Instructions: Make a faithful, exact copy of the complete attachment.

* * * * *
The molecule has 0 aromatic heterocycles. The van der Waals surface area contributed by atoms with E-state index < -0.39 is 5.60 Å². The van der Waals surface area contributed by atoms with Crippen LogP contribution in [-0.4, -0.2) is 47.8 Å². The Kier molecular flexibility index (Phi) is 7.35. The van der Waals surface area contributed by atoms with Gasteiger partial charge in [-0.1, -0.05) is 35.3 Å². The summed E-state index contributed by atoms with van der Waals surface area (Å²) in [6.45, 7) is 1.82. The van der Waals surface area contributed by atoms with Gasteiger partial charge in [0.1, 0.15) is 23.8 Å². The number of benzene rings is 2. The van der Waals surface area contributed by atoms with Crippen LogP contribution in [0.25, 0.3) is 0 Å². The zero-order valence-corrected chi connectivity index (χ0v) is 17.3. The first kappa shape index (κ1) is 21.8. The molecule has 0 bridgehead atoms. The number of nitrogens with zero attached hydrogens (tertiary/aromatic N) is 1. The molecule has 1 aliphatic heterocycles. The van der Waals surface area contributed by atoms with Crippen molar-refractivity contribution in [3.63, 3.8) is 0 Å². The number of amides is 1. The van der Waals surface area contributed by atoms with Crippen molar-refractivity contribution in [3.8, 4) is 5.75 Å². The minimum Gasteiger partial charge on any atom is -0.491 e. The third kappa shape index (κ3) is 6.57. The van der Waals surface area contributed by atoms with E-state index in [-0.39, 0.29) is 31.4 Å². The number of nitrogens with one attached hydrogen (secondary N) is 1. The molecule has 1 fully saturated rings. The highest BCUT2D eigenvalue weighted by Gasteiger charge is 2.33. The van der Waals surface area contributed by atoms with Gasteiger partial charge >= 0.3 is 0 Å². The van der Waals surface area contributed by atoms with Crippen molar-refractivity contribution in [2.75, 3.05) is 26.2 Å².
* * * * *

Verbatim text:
The molecule has 0 aromatic heterocycles. The van der Waals surface area contributed by atoms with E-state index < -0.39 is 5.60 Å². The van der Waals surface area contributed by atoms with Crippen LogP contribution in [-0.4, -0.2) is 47.8 Å². The Kier molecular flexibility index (Phi) is 7.35. The van der Waals surface area contributed by atoms with Gasteiger partial charge in [-0.1, -0.05) is 35.3 Å². The summed E-state index contributed by atoms with van der Waals surface area (Å²) in [6.45, 7) is 1.82. The van der Waals surface area contributed by atoms with Gasteiger partial charge in [0.1, 0.15) is 23.8 Å². The number of benzene rings is 2. The van der Waals surface area contributed by atoms with Crippen LogP contribution in [0.25, 0.3) is 0 Å². The zero-order valence-corrected chi connectivity index (χ0v) is 17.3. The first kappa shape index (κ1) is 21.8. The molecule has 0 bridgehead atoms. The number of nitrogens with zero attached hydrogens (tertiary/aromatic N) is 1. The molecule has 1 aliphatic heterocycles. The van der Waals surface area contributed by atoms with Crippen molar-refractivity contribution in [3.63, 3.8) is 0 Å². The number of amides is 1. The van der Waals surface area contributed by atoms with Crippen molar-refractivity contribution in [3.8, 4) is 5.75 Å². The minimum Gasteiger partial charge on any atom is -0.491 e. The third kappa shape index (κ3) is 6.57. The van der Waals surface area contributed by atoms with E-state index in [-0.39, 0.29) is 31.4 Å². The number of nitrogens with one attached hydrogen (secondary N) is 1. The molecule has 1 fully saturated rings. The highest BCUT2D eigenvalue weighted by Gasteiger charge is 2.33. The van der Waals surface area contributed by atoms with Gasteiger partial charge >= 0.3 is 0 Å². The van der Waals surface area contributed by atoms with Crippen molar-refractivity contribution in [2.75, 3.05) is 26.2 Å².